If you don’t live in the southern hemisphere or close to the Equator, then cold temperatures are headed your way, if they haven’t already arrived. As winter approaches, here are six tips for how to get the best range from your electric car’s battery.
Electric cars in winter
Operating range is one of the most important performance metrics of your electric car, and it can be impacted by cold weather. It’s harder for ions in Lithium-ion batteries to move around in the cold, and that can affect your car’s range.
Cold weather also affects charging, and your car’s battery likes to be within a certain temperature range. If it’s really cold outside, it’s better for the battery to warm up first before it can charge at faster speeds. That means charging can take longer in winter.
The whole process is controlled by the car’s battery management system that protects and optimizes the performance of the battery cells.
Here are six tips on how to get the best performance out of your EV as the winter months quickly approach.
1. Park your car in a garage if possible
Not everyone has a garage, but if you’ve got one, put your EV in it. (And if it’s full of stuff, then clean it out – your car needs it.)
Keeping your vehicle inside during winter can make a difference in its battery performance. The warmth of the garage will help your car hold battery charge for longer and charge more quickly.
Also, if you’re out and need to park, if there’s a choice between parking outdoors or in a parking garage, go for the latter.
2. Warm up your car in the morning
Most EVs come with apps that allow you to heat up your car in advance of departure. If you turn on your car’s heating before you leave the house, it will heat up the cabin to your desired temperature and also warm up the battery to aid performance.
Most people charge their cars at home overnight. If the car is still plugged in when you start heating it in the morning, then the battery’s charge won’t be tapped.
3. Don’t let the battery charge get too low
When it’s really cold, the car’s battery management system reserves a certain percentage of the battery capacity – generally about 15-20% – in order to heat the battery up.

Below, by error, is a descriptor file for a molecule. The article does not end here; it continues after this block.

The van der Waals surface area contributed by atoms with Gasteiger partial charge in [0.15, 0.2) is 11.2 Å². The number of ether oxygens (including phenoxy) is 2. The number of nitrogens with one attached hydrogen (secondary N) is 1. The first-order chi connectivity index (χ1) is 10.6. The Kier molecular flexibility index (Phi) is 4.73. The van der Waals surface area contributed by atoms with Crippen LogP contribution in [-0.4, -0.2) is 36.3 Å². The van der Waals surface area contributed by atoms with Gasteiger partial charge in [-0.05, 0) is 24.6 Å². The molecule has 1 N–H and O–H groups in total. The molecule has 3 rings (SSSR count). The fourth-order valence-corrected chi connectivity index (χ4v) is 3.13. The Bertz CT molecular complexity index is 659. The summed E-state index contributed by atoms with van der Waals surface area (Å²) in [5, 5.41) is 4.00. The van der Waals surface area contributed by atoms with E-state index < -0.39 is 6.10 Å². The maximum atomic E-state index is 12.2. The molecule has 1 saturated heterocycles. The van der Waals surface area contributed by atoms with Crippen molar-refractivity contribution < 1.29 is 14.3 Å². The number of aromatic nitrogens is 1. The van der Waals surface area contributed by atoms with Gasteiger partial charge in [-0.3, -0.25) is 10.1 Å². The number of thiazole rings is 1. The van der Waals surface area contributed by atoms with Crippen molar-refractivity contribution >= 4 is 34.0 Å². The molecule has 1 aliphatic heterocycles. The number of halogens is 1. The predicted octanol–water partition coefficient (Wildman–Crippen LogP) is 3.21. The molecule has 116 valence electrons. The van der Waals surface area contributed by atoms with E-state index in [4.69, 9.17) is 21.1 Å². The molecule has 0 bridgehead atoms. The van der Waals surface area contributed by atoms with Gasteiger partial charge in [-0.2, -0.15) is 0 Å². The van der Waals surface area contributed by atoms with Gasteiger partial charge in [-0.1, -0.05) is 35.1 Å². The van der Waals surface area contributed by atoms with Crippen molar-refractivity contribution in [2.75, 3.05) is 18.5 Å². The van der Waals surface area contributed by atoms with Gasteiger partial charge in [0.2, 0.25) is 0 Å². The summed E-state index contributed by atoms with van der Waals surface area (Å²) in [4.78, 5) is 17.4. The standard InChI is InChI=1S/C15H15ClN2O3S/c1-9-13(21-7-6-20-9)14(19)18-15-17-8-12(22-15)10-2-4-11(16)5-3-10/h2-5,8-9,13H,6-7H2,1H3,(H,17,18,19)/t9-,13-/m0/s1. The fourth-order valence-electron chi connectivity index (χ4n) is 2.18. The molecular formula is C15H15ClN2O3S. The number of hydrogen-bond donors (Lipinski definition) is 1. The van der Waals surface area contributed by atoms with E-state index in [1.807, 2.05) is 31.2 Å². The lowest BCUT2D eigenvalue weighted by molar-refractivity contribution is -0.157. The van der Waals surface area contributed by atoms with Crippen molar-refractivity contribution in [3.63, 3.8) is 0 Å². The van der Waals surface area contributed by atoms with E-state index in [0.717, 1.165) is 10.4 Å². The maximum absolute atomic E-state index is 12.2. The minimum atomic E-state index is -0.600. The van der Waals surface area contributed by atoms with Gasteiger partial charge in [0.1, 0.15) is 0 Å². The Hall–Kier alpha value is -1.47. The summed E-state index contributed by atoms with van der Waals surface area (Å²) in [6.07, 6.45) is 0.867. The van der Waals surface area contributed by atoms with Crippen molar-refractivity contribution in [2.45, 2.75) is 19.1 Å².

So if you usually keep your battery charged above 15-20%, and ideally a minimum of 50%, then you will have a nice margin to keep your car’s performance as optimized as possible.
4. Heat the passenger, not the car
Since EVs of course don’t have an internal combustion engine, there’s little additional waste heat that helps to warm the passenger cabin.
However, blasting the heat when it’s cold can drain your EV’s battery and reduce its range. Try restricting heating to just the driver, whether it’s by turning air vents on or off, or controlling seat or steering wheel heating settings. It consumes less electricity than heating the whole car.
5. Inflate your tires
As the temperature drops, the air in your tires contracts and the pressure falls. Regularly check your tires’ pressure in order to maximize winter range. You want your car to drive with as little resistance as possible.
Also, if you live somewhere that gets a lot of snow, you’ll probably want to consider putting on winter tires. You can read more about that here, if you’re a Tesla Model 3 driver, for example.
6. Use Eco-Mode
Most EVs have a form of “eco-mode,” in which you can boost mileage and reduce power consumption by limiting the energy supplied to the driving motor and cabin heaters. You may accelerate more slowly, but this can also make driving safer in icy or snowy conditions.
Do you have other tips for how to get the best range out of your EV in cold weather? Let us know in the comments below.
Thanks to David Lewis, electric lead at EV guide and leasing broker Select Car Leasing in the UK!
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